In 1845, Frederick wrote an autobiography about his experiences ‘Narrative of the Life of Frederick Douglass’. It became a bestseller and many people couldn’t believe it was written by a slave with no formal education. He later wrote more tales of his life ‘My Bondage and My Freedom’ (1855) and ‘Life and Times of Frederick Douglass’ (1881).
To avoid being captured by his former slave owners, Frederick travelled to Ireland and Britain for a couple of years, where he gave lectures in churches and chapels about his experiences. He received a great deal of support – in fact, enough funds were raised to buy his freedom from Thomas Auld.
Frederick returned to the US in 1847 as a free man for once and for all. He began publishing an anti-slavery newspaper, the ‘North Star’. Frederick also supported women’s suffrage (the right to vote). Before long, he was one of the most famous black men in America. During the Civil War (1861–1865), Frederick fought for the rights of black soldiers. He pleaded with President Lincoln for their equal pay and treatment, and to save captured soldiers from slavery. After the war, Frederick was appointed to positions of government, and served as an ambassador to Haiti. He also worked with President Andrew Johnson on the right of black people to vote.
Frederick continued to travel and lecture in later life. After his wife’s death in 1882, he married Helen Pitts, a white abolitionist and supporter of women’s suffrage. Frederick died from a heart attack aged 77, shortly after a meeting for women’s rights. He was buried next to Anna in the Douglass family plot, and Helen would join them eight years later. Today Cedar Hill in Washington, D.C., the house he spent his last 17 years, has been preserved as the Frederick Douglass National Historic Site. It is a fitting testament to a remarkable man who helped to change the lives of so many.
Our Frederick Douglass Resources
Frederick Douglass is thought by many to be the most important African American male abolitionist. Can the children design an award to commemorate his achievements?
Younger kids can start learning about Frederick Douglass by colouring in this simple cartoon picture.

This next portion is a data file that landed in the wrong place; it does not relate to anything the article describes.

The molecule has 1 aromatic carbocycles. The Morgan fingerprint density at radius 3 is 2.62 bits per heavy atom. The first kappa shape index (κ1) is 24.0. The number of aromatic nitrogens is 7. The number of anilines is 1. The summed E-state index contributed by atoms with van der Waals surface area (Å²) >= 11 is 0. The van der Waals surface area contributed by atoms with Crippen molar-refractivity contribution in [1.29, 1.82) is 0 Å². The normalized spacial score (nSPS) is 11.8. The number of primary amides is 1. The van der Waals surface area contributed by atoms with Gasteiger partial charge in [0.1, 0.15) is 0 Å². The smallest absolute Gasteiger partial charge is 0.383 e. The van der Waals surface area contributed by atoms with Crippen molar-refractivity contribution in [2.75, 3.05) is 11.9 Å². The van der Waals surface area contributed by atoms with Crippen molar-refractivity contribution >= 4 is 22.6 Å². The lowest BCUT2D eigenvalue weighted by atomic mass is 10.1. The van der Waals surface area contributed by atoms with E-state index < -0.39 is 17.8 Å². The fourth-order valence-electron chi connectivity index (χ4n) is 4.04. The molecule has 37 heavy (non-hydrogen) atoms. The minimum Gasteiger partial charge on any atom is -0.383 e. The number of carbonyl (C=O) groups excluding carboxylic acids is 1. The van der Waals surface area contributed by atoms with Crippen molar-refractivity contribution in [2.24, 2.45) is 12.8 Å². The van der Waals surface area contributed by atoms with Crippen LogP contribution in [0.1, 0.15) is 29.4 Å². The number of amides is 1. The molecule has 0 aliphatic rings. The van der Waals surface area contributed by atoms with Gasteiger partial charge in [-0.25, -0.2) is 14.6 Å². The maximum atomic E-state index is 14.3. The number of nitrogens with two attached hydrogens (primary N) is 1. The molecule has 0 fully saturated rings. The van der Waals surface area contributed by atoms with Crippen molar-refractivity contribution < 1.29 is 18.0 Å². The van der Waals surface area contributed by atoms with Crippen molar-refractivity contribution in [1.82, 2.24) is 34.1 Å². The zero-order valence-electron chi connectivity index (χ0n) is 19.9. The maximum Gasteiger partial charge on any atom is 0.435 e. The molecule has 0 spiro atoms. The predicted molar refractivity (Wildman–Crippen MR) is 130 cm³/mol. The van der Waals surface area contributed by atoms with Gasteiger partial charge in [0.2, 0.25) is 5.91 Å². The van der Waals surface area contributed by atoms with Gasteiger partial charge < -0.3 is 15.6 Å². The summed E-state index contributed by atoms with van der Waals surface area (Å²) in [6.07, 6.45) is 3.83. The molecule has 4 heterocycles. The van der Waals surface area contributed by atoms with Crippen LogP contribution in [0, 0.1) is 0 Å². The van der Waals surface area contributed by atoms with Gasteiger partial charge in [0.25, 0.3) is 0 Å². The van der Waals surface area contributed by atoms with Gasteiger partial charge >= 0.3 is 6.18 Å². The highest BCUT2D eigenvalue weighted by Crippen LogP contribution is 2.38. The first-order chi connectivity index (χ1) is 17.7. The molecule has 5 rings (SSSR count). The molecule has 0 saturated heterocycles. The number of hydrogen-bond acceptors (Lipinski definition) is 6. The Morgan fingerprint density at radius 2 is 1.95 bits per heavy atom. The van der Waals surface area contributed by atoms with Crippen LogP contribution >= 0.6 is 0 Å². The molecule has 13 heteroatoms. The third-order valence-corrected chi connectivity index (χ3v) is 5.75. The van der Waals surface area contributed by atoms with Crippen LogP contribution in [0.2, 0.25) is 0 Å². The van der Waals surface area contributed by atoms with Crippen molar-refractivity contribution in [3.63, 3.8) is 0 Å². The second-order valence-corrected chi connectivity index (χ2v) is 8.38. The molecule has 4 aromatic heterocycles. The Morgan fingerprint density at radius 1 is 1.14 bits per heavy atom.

The aim of this comprehension worksheet is to read the text about Frederick Douglass, then try to answer the questions at the end.
Can the kids imagine they are interviewing Frederick Douglass for a TV show, and write their questions in the speech bubbles on this worksheet?
Frederick Douglass has had many schools and other buildings named in his honour. Can the children write a letter to their local newspaper saying why a new library in their town should be named after him too?
Our newspaper writing prompts are an interesting way to write down what you've learned about famous people and events. This one is for American social reformer, Frederick Douglass.
Use our notebooking pages to record everything you have learned about Frederick Douglass (choose from two different pages below).
"It is easier to build strong children than to repair broken men". Print this inspirational quote by Frederick Douglass to use in your displays.
"If there is no struggle, there is no progress." This worksheet features a quote from Frederick Douglass - can the children think about what it means and rewrite it in their own words?
Use our simple story paper for all your writing projects about Frederick Douglass. Choose from lined or handwriting lines versions below.
This Frederick Douglass story paper features a photograph portrait of this famous abolitionist and is perfect for older kids writing about his life and achievements.
Can the kids find all 15 words hidden on our Frederick Douglass word search grid? We've included the solution in case they need to refer to it.
This simple worksheet is an easy way to introduce the life and achievements of Frederick Douglass to younger children. Can they do a little fact-finding and fill in the questions?
Write about the remarkable achievements of Frederick Douglass on our useful writing page (available in colour, or black and white).